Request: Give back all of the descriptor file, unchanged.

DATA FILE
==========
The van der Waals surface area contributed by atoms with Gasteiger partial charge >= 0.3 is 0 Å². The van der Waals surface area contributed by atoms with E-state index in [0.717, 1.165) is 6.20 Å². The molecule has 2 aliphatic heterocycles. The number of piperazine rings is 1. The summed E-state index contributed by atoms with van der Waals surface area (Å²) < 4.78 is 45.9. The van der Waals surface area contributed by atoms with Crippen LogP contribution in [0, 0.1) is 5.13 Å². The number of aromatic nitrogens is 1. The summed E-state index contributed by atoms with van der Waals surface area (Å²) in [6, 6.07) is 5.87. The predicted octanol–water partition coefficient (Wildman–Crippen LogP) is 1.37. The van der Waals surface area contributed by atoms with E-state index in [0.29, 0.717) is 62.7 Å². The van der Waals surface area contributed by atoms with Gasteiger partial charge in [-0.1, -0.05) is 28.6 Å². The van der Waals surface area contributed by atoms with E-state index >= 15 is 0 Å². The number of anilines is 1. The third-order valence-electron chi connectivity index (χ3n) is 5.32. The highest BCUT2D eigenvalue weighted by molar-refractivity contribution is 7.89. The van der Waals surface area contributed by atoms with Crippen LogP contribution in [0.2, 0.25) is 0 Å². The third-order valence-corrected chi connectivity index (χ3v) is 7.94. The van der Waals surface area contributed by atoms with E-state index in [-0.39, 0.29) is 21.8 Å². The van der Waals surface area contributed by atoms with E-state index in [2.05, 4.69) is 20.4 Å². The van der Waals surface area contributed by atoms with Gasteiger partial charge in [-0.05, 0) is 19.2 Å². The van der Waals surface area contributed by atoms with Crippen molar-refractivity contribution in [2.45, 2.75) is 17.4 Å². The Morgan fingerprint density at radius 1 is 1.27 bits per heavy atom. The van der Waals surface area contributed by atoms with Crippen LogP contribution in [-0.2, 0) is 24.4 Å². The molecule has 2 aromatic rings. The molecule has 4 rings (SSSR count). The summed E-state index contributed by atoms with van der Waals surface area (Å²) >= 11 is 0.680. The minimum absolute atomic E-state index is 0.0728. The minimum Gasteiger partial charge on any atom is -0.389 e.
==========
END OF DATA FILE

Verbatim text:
The van der Waals surface area contributed by atoms with Gasteiger partial charge >= 0.3 is 0 Å². The van der Waals surface area contributed by atoms with E-state index in [0.717, 1.165) is 6.20 Å². The molecule has 2 aliphatic heterocycles. The number of piperazine rings is 1. The summed E-state index contributed by atoms with van der Waals surface area (Å²) < 4.78 is 45.9. The van der Waals surface area contributed by atoms with Crippen LogP contribution in [0, 0.1) is 5.13 Å². The number of aromatic nitrogens is 1. The summed E-state index contributed by atoms with van der Waals surface area (Å²) in [6, 6.07) is 5.87. The predicted octanol–water partition coefficient (Wildman–Crippen LogP) is 1.37. The van der Waals surface area contributed by atoms with E-state index in [0.29, 0.717) is 62.7 Å². The van der Waals surface area contributed by atoms with Gasteiger partial charge in [-0.1, -0.05) is 28.6 Å². The van der Waals surface area contributed by atoms with E-state index >= 15 is 0 Å². The number of anilines is 1. The third-order valence-electron chi connectivity index (χ3n) is 5.32. The highest BCUT2D eigenvalue weighted by molar-refractivity contribution is 7.89. The van der Waals surface area contributed by atoms with Crippen LogP contribution in [0.2, 0.25) is 0 Å². The third-order valence-corrected chi connectivity index (χ3v) is 7.94. The van der Waals surface area contributed by atoms with E-state index in [-0.39, 0.29) is 21.8 Å². The van der Waals surface area contributed by atoms with E-state index in [2.05, 4.69) is 20.4 Å². The van der Waals surface area contributed by atoms with Gasteiger partial charge in [-0.05, 0) is 19.2 Å². The van der Waals surface area contributed by atoms with Crippen molar-refractivity contribution in [2.45, 2.75) is 17.4 Å². The Morgan fingerprint density at radius 1 is 1.27 bits per heavy atom. The van der Waals surface area contributed by atoms with Crippen LogP contribution in [-0.2, 0) is 24.4 Å². The molecule has 2 aromatic rings. The molecule has 4 rings (SSSR count). The summed E-state index contributed by atoms with van der Waals surface area (Å²) >= 11 is 0.680. The minimum absolute atomic E-state index is 0.0728. The minimum Gasteiger partial charge on any atom is -0.389 e.